And while the scholarly roots of conservatism are still a big part of the college movement, it's clear that much of the current focus is on angry, nondebatable cultural conservatism. That's why the YAF has a "conservative speakers bureau" that sends all kinds of pissed-off culture warriors to campuses, including black conservatives to argue that liberals are "soft racists" and conservative "feminists" to rail against the "misogynistic" liberalism of The Vagina Monologues.

But beyond anger, the defining characteristic of cultural populists is that they view themselves as victims of murky forces operating behind the scenes. And just as they'll pass their adulthoods convinced they belong to a silent majority that's repressed by a covertly liberal media, they go through their college days believing a biased faculty is trying to force a hidden, leftist agenda down their throats.

In fact, liberal bias in the academy is a fiction based on the same sort of selective analysis used to "prove" bias in the media. While there are certainly plenty of liberal professors, never mentioned are inherently conservative departments like economics, right-leaning frats and student groups, the influence of campus ROTC or the fact that for every left-leaning Vassar or Oberlin there is an equally conservative Washington and Lee or BYU.

Instead, the focus is on departments like sociology or ethnic and women's studies, where there's a lot of progressive thought. In those departments, conservatives collect liberal professors' statements, take them out of context and use them to weave a circumstantial case of bias. The goal is not to promote diversity of opinion but to convince people that our nation's universities have been hijacked by, as the title of one book put it, "tenured radicals" who brainwash our youth with their crypto-socialist ideology.

Unfortunately, many students buy into the myth. And once you're convinced that the university is a virtual liberal reeducation camp, then every slight and inconvenience of campus life becomes further proof of the malevolence of the left. In that spirit, whenever a liberal professor clashes with a conservative student or an arbitrary rule causes a conservative some inconvenience, the offense is tracked assiduously by professional watchdogs like David Horowitz's Center for the Study of Popular Culture or Daniel Pipes' Campus Watch. The American Council of Trustees and Alumni, a group founded by Lynne Cheney, issued a report about "unpatriotic" professors following 9-11, and another group, Accuracy in Academia, made waves in the 1980s when they offered the McCarthyite claim that their "research" showed there to be 10,000 known communists among university faculties.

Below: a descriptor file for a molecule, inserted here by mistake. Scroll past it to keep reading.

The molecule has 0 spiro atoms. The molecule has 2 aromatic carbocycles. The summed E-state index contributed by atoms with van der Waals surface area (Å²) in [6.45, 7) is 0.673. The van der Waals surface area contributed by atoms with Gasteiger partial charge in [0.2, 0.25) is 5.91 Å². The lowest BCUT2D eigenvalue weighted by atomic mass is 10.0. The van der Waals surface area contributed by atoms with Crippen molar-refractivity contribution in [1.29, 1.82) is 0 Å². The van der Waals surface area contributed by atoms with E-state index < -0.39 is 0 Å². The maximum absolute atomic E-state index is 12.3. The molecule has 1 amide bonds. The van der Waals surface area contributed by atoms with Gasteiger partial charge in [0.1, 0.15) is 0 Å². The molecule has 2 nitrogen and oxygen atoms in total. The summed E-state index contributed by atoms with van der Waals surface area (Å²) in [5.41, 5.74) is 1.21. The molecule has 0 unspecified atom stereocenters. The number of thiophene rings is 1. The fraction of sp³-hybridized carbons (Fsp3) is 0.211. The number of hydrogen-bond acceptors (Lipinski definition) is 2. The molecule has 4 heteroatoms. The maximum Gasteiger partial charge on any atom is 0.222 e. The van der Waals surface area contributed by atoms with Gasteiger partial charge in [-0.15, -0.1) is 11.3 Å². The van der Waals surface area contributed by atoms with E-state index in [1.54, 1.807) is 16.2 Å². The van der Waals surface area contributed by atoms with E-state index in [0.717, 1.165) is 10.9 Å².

Savvy organizers have seized on all that righteous anger and created an appealing image for today's young conservative: rebellious and oddly countercultural, courageously fighting the power. Since conservatives are now the rebels, they sometimes run afoul of university "speech codes" and get into other trouble. When they do, groups like the Foundation for Individual Rights in Education and the Center for Individual Rights--both flush with right-wing foundation money--step in with pro bono legal help and sue on behalf of the aggrieved students. Usually, the suits get thrown out of court or the university quickly settles. But the cases become further "evidence" of the tyranny of the left and are thus eaten up by the conservative media.

The young conservative's conspiratorial view of liberalism will last a lifetime. That's why progressive leaders have a choice to make: they can continue to leave it to earnest but poorly networked students with a shoe-string budget to fight against a well-lubricated political machine, or they can get in the game and push back.

That means taking a page from the conservative playbook and giving young liberal activists the tools they need to be more effective. Right now, only the College Democrats of America and a few single-issue groups are doing anything at all on a nationwide basis. The campus left needs a network that links activists at different schools, and their publications and speaker programs need financial support. Above all, the left needs a national organization with the training, scholarships and "leadership conferences" that the right has used so effectively.

Only now, more than 30 years after conservatives began planning for the long haul, are progressives attempting to do the same thing. But unless they bring that long-term vision to the campus, the next generation of conservatives will be even more dogmatic and uncompromising than the ones in power today, and they will have won plenty of converts along the way. That should come as a troubling thought to liberals of every generation.

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From the September 1-7, 2004 issue of the North Bay Bohemian.